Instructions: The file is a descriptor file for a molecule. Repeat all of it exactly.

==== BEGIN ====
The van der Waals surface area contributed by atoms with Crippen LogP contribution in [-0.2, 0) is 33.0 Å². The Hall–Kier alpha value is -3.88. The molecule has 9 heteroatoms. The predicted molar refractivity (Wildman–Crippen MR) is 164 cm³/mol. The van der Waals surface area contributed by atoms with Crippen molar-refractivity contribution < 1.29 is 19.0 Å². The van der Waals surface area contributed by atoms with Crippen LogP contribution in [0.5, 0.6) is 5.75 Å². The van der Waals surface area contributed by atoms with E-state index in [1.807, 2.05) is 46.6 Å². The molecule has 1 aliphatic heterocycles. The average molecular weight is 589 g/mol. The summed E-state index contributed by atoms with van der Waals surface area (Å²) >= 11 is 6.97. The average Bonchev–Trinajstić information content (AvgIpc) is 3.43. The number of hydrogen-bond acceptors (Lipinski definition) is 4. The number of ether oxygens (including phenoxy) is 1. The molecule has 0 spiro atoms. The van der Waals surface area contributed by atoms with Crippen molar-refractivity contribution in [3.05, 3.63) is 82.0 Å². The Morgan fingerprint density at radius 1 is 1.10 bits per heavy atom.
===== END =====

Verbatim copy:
The van der Waals surface area contributed by atoms with Crippen LogP contribution in [-0.2, 0) is 33.0 Å². The Hall–Kier alpha value is -3.88. The molecule has 9 heteroatoms. The predicted molar refractivity (Wildman–Crippen MR) is 164 cm³/mol. The van der Waals surface area contributed by atoms with Crippen molar-refractivity contribution < 1.29 is 19.0 Å². The van der Waals surface area contributed by atoms with Crippen LogP contribution in [0.5, 0.6) is 5.75 Å². The van der Waals surface area contributed by atoms with E-state index in [1.807, 2.05) is 46.6 Å². The molecule has 1 aliphatic heterocycles. The average molecular weight is 589 g/mol. The summed E-state index contributed by atoms with van der Waals surface area (Å²) >= 11 is 6.97. The average Bonchev–Trinajstić information content (AvgIpc) is 3.43. The number of hydrogen-bond acceptors (Lipinski definition) is 4. The number of ether oxygens (including phenoxy) is 1. The molecule has 0 spiro atoms. The van der Waals surface area contributed by atoms with Crippen molar-refractivity contribution in [3.05, 3.63) is 82.0 Å². The Morgan fingerprint density at radius 1 is 1.10 bits per heavy atom.